I grew up in a Southern Baptist home and we had a loose affiliation with church, so the idea of Lent was altogether foreign to me. I think I knew it was something that Catholics did, but I wasn’t Catholic so it didn’t really mean much. In high school I had friends who were Catholic and didn’t eat meat on Fridays during Lent. And that about concluded my education on the subject.
Fast forward many years and I married a man who grew up in the Catholic church. Attended an all boys, Catholic high school and everything. He wasn’t happy in the Catholic Church nor was I in my Baptist church so we met in the middle and starting attending a United Methodist Church. By then we were in North Carolina and had our daughter in preschool there, so it was an easy transition. We knew people there already and they knew us. Not to mention the fact that the minister was absolutely phenomenal! I learned more in the years that Dr. John Tyson pastored our little church in Swansboro than I ever had in 30 years of Sunday School.
It was there that I learned what Lent was all about. That Mardi Gras wasn’t just a parade in New Orleans, Fat Tuesday had a Biblical history, that the ashes on your forehead are made from palm leaves saved from the year before, I learned the difference between a tradition and a ritual. I even learned how to make Empty Tomb cookies.
This week I’ve been reflecting on what I’ve learned since I became a dyed in the wool Methodist, what I know about Lent, about Easter, and about what it means for me to be a Christian. I’ve often found that I end up right where I need to be for what my friend calls “a moment of clarity”. As I was thinking all of these deep thoughts yesterday (Fat Tuesday), I ended up at Starbucks, sitting next to man with an interesting story to tell.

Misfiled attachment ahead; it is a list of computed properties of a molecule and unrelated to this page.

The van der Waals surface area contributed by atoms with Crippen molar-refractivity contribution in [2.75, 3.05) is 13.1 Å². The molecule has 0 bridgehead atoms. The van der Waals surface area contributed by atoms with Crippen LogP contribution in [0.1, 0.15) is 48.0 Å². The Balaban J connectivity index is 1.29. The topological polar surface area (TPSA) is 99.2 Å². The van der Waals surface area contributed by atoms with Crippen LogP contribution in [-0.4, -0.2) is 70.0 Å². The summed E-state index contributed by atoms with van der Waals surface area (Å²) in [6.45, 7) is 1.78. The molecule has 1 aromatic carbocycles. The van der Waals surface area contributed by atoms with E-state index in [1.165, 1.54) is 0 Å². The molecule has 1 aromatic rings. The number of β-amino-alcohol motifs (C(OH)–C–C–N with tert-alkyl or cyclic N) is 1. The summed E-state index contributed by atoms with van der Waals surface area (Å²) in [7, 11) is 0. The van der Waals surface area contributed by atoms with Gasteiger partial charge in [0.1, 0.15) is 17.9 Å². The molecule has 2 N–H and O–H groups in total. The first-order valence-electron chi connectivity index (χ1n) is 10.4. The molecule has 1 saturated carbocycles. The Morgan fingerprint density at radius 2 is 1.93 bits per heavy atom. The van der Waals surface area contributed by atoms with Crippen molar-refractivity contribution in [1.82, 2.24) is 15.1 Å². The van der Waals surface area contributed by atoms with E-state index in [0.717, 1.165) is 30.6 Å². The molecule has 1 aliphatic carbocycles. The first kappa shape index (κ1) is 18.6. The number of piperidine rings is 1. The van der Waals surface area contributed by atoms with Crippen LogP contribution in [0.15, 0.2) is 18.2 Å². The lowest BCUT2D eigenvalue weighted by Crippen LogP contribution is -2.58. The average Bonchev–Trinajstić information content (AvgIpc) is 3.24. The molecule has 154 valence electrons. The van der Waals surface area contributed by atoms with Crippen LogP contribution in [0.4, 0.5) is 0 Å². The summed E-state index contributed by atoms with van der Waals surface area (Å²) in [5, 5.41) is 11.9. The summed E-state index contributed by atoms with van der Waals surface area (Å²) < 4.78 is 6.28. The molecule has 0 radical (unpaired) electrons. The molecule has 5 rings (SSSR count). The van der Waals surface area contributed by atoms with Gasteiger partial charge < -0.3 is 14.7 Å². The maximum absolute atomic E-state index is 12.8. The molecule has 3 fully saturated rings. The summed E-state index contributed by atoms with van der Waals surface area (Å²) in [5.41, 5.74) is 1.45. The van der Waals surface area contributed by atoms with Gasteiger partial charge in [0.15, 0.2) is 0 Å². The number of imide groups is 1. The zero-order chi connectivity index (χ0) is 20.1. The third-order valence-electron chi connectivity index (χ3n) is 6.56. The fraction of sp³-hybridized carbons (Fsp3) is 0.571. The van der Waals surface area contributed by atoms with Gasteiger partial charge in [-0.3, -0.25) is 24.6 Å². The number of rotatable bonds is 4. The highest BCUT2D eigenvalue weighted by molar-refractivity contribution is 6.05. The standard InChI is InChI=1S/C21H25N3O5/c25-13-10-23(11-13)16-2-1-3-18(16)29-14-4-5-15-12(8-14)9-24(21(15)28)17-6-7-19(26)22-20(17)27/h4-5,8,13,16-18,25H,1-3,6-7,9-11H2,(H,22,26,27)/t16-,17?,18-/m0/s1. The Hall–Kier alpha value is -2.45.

Artie plopped down at the table next to mine and asked me if I was homeschooling my son. I told him I was. To be fair, it was probably pretty obvious since we had school books scattered everywhere. But it was just the opening he needed to tell me about his mission in life. It turns out that 1. he wasn’t crazy & 2 he is an amazing human being. Artie’s mission in life is to “Pay it forward”. He spent yesterday morning at a local high school, paying off lunch debt for seniors so they can graduate this spring. He made plans at a local elementary school to do the same for them. He also told me about how he sometimes pays for groceries for single moms at the grocery store.
Artie is an Army veteran with a Purple Heart and he’s out in the world just doing some good. Meeting him just solidified what was calling to me going into Lent. It brought into focus what I had been trying so hard to see clearly. It was the idea that I should focus on what I think Jesus calls us to do. To look at every person as if they had the face of God. What if we all walked out in the world with that view? How would it change the way I spoke to people? How would it change the way I felt about people? How will it change me?
Last Sunday my current associate pastor, Josh, talked about 1 John 4:20 If anyone says, “I love God,” but hates his brother, he is a liar. For anyone who does not love his brother, whom he has seen, cannot love God, whom he has not seen. 21 And we have this commandment from Him: Whoever loves God must love his brother as well.…
So this Lent I’m giving up negativity. I’m giving up preconceived notions. I’m giving up my own insecurities. For the next 40 days I want to look at every person I meet as if they had the face of God. I’m not sure where that will lead me but that’s where I’m going.
Where is Lent leading you this year?